Priyam Chatterjee has just won the title of ‘Chef of the Year’ at a recent awards event. Though I have tried his food before, I was sceptical. Such awards can try a tiny bit harder to be interesting. Vikramjit Roy, Manish Mehrotra, etc. have won in the past, so why not crest a new entrant and cause a stir? We Dilliwaalas have ‘discovered’ every other cuisine, but not so much good progressive French/European. We talk of having ‘Asian’, ‘Indian’ and even ‘Modern Indian’ these days, but anyone saying they were going out for; ‘Progressive European’ could be misunderstood.
QLA is a beautiful restaurant, as most of us know. I am warmly welcomed and taken to my table, and from my chair, I see the kitchen and its conductor, Priyam Chatterjee. I would add that QLA is significant not because ‘specialists’ have pronounced it to be, but because of what the chef is trying to achieve. Whenever chefs talk of their ‘philosophy’, I think in my head, ‘You are not Confucius…. but a cook and your food be damn good’ …but in Priyam’s case it is nearly justified.
Priyam has always been an active participant in farming since his school days in Kalimpong, plucking a fresh peach or a nice wild plum, making pork stew with freshly harvested spinach, free range eggs and so much of nature’s bounty made him understand the pain and the importance of farming as he grew up. It was natural that he would only cook, for he knew nothing else better than this. I have tried his food previously, but on this visit my shield is propelled when, as it is his habit, he carries out a dish personally.
Small treats herald great ones; dig into QLA's new tasting menu and you will discover young Chef Priyam Chatterjee dishes out progressive cuisine in a true manner. Here the word ‘cuisine’ evokes rather unusual associations and innovative tastes and offers a surprisingly ingenious blend of produce and styles to delight any gourmet. Appetizers are extraordinary, especially his dish named ‘Heart Resides As The Souls Sets Free’; I am astounded by his treatment of watermelon and pineapple. The carpaccio of watermelon is cooked for six hours and smoked twice and the top layer that looks like a transparent sugar sheet is actually smoked pineapple juice that has been baked. How often do you eat pineapple like this? It is, after all, rarely regarded as a delicacy, yet it sets the hunger juices flowing.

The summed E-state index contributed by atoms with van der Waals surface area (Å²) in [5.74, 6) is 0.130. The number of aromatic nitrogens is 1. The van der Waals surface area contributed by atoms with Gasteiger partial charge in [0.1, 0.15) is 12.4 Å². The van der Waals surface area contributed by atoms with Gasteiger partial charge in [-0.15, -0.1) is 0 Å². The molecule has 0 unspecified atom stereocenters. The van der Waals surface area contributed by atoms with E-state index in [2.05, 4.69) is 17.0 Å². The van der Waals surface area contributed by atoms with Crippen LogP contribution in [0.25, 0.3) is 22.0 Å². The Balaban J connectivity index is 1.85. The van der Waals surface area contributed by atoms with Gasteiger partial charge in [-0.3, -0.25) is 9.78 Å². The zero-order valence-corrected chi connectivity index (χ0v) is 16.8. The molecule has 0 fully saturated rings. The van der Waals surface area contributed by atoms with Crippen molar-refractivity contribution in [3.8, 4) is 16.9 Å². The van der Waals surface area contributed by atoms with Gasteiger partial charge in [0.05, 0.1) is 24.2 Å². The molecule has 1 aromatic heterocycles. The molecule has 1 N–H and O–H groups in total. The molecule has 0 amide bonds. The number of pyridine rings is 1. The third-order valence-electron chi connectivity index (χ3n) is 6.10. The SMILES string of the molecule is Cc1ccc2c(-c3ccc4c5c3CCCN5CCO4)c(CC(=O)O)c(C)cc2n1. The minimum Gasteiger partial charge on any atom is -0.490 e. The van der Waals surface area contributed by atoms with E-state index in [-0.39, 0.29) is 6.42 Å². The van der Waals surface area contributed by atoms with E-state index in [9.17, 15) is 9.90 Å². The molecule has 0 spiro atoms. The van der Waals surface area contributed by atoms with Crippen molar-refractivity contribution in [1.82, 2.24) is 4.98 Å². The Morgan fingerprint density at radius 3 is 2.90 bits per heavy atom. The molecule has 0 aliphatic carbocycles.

I also like the dish ‘Van Gogh Was Hungry’, fermented baby beets pickled and arugula water, cider dressing, gelee chèvre, though savoury the beets contains a hint of sweetness. Perhaps this best sums up Priyam’s approach. I am still taking this in when he brings in ‘Palm Reading On A Monochrome’, which is seabass cooked sous vide and finished in butter sauce at a very slow temperature….that is it, I am floored!!! Other dishes on the menu too have interesting taste, texture, beauty, bouquet and looks such as the Braised Lamb Shanks ‘Lollypops’ that look like black truffles chocolates covered in edible silver and gold. This cuisine may or may not reign supreme with all, but it is exceptional to find such intellectual food served with such passion and love, so it is impossible not to love it back.
Rupali Dean is a familiar name in Food & Travel writing. Her passion and work takes her on various travels across the world and her by-line is familiar to discerning readers of esteemed magazines and Newspapers like Uppercrust, Food & Wine, Discover India, Economic Times Travel, Hindustan Times City, Statesman etc to name a few. A trained hospitality professional, from the Institute of Hotel Management, Ahmedabad gives her an edge over any other food writer. She has also won the Best Food Travel writer award in India by Spain Tourism and has been Featured among India’s Top 5 Food Bloggers in India in the Hi Blitz magazine.
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